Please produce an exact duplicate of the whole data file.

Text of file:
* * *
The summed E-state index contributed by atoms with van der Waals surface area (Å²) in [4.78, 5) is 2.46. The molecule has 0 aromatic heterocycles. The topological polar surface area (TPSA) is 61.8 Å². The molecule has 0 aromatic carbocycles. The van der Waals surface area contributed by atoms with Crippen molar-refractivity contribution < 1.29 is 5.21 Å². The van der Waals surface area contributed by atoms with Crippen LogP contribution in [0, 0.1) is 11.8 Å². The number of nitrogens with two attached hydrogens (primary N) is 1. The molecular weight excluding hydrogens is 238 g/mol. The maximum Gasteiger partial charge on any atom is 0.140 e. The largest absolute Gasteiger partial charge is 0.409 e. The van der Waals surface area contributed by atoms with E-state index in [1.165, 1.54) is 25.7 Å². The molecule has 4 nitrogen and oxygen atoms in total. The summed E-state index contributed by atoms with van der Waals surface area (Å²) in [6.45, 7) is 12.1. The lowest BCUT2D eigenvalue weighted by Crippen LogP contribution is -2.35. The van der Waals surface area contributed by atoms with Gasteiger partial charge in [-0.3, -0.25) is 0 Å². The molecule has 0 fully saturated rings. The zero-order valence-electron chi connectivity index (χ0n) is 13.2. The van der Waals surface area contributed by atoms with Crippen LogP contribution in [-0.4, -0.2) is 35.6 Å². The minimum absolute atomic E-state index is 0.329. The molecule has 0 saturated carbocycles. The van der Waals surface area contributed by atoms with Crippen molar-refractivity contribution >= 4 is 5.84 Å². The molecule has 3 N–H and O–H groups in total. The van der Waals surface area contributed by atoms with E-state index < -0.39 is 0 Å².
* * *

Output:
The summed E-state index contributed by atoms with van der Waals surface area (Å²) in [4.78, 5) is 2.46. The molecule has 0 aromatic heterocycles. The topological polar surface area (TPSA) is 61.8 Å². The molecule has 0 aromatic carbocycles. The van der Waals surface area contributed by atoms with Crippen molar-refractivity contribution < 1.29 is 5.21 Å². The van der Waals surface area contributed by atoms with Crippen LogP contribution in [0, 0.1) is 11.8 Å². The number of nitrogens with two attached hydrogens (primary N) is 1. The molecular weight excluding hydrogens is 238 g/mol. The maximum Gasteiger partial charge on any atom is 0.140 e. The largest absolute Gasteiger partial charge is 0.409 e. The van der Waals surface area contributed by atoms with E-state index in [1.165, 1.54) is 25.7 Å². The molecule has 4 nitrogen and oxygen atoms in total. The summed E-state index contributed by atoms with van der Waals surface area (Å²) in [6.45, 7) is 12.1. The lowest BCUT2D eigenvalue weighted by Crippen LogP contribution is -2.35. The van der Waals surface area contributed by atoms with Gasteiger partial charge in [-0.3, -0.25) is 0 Å². The molecule has 0 fully saturated rings. The zero-order valence-electron chi connectivity index (χ0n) is 13.2. The van der Waals surface area contributed by atoms with Crippen LogP contribution in [-0.4, -0.2) is 35.6 Å². The minimum absolute atomic E-state index is 0.329. The molecule has 0 saturated carbocycles. The van der Waals surface area contributed by atoms with Crippen molar-refractivity contribution >= 4 is 5.84 Å². The molecule has 3 N–H and O–H groups in total. The van der Waals surface area contributed by atoms with E-state index < -0.39 is 0 Å².